IDEAS home Printed from
MyIDEAS: Login to save this paper or follow this series

Businessman Candidates: Special-Interest Politics in Weakly Institutionalized Environments

  • Gehlbach, Scott
  • Sonin, Konstantin

We initiate examination of the political boundaries of the firm by exploring the phenomenon of ‘businessman candidates’: business owners and managers who bypass conventional means of political influence to run for public office themselves. We argue that in-house production of political influence will be more likely in institutional environments where candidates find it difficult to make binding campaign promises. When campaign promises are binding, then a businessman may always pay a professional politician to run on the platform that political competition would otherwise compel the businessman to adopt. In contrast, when commitment to a campaign platform is impossible, then candidate identity matters for the policies that will be adopted ex post, implying that a businessman may choose to run for office if the stakes are sufficiently large. We illustrate our arguments through discussion of gubernatorial elections in postcommunist Russia, where businessmen frequently run for public office, institutions to encourage elected officials to keep their campaign promises are weak, and competition for rents is intense.

If you experience problems downloading a file, check if you have the proper application to view it first. In case of further problems read the IDEAS help page. Note that these files are not on the IDEAS site. Please be patient as the files may be large.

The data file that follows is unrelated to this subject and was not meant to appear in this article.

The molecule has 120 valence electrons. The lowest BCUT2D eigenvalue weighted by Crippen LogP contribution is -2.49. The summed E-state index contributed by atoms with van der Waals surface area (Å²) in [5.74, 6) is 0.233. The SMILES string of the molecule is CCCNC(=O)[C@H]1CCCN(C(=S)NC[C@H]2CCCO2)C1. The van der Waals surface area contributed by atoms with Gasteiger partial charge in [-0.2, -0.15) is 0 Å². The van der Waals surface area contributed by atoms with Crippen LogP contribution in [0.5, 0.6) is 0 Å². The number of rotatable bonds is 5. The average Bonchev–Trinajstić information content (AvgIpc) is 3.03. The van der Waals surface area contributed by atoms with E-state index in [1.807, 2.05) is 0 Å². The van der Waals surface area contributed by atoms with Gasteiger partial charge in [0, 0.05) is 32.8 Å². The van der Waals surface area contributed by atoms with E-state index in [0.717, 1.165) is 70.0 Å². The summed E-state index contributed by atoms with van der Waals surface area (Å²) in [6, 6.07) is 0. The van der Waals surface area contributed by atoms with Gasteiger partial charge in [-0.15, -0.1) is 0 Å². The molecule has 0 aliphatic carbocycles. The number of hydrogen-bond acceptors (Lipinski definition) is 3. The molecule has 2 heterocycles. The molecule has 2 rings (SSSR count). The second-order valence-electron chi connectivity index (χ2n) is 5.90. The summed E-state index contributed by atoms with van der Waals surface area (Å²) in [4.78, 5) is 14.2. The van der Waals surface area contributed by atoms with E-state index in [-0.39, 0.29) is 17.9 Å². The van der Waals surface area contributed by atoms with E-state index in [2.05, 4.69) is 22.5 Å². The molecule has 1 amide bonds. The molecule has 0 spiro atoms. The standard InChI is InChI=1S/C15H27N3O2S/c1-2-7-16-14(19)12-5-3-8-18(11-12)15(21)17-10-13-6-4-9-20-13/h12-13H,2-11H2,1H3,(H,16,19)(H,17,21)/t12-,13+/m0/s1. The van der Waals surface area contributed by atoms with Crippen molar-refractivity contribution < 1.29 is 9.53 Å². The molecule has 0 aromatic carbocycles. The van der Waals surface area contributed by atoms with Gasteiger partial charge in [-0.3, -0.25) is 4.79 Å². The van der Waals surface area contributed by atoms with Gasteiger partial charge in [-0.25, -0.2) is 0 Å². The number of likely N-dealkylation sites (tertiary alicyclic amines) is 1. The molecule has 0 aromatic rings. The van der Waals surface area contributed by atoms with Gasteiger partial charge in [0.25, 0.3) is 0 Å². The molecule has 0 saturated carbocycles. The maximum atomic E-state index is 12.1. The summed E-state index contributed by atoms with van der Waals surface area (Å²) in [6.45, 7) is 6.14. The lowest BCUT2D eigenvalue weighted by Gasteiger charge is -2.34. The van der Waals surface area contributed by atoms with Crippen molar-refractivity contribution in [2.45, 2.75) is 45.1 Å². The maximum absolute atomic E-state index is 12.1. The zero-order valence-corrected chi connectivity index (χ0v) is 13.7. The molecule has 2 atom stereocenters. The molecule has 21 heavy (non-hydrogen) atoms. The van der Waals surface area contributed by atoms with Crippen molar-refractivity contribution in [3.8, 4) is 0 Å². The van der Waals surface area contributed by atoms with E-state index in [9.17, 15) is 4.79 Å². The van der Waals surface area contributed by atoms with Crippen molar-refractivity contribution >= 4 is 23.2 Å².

File URL:
Download Restriction: CEPR Discussion Papers are free to download for our researchers, subscribers and members. If you fall into one of these categories but have trouble downloading our papers, please contact us at

As the access to this document is restricted, you may want to look for a different version under "Related research" (further below) or search for a different version of it.

Paper provided by C.E.P.R. Discussion Papers in its series CEPR Discussion Papers with number 4822.

in new window

Date of creation: Dec 2004
Date of revision:
Handle: RePEc:cpr:ceprdp:4822
Contact details of provider: Postal: Centre for Economic Policy Research, 77 Bastwick Street, London EC1V 3PZ.
Phone: 44 - 20 - 7183 8801
Fax: 44 - 20 - 7183 8820

Order Information: Email:

References listed on IDEAS
Please report citation or reference errors to , or , if you are the registered author of the cited work, log in to your RePEc Author Service profile, click on "citations" and make appropriate adjustments.:

as in new window
  1. Daron Acemoglu & Simon Johnson & James A. Robinson, 2002. "Reversal Of Fortune: Geography And Institutions In The Making Of The Modern World Income Distribution," The Quarterly Journal of Economics, MIT Press, vol. 117(4), pages 1231-1294, November.
  2. Grossman, Gene M & Helpman, Elhanan, 1995. "The Politics of Free-Trade Agreements," American Economic Review, American Economic Association, vol. 85(4), pages 667-90, September.
  3. Grossman, Sanford J. & Hart, Oliver D., 1986. "The Costs and Benefits of Ownership: A Theory of Vertical and Lateral Integration," Scholarly Articles 3450060, Harvard University Department of Economics.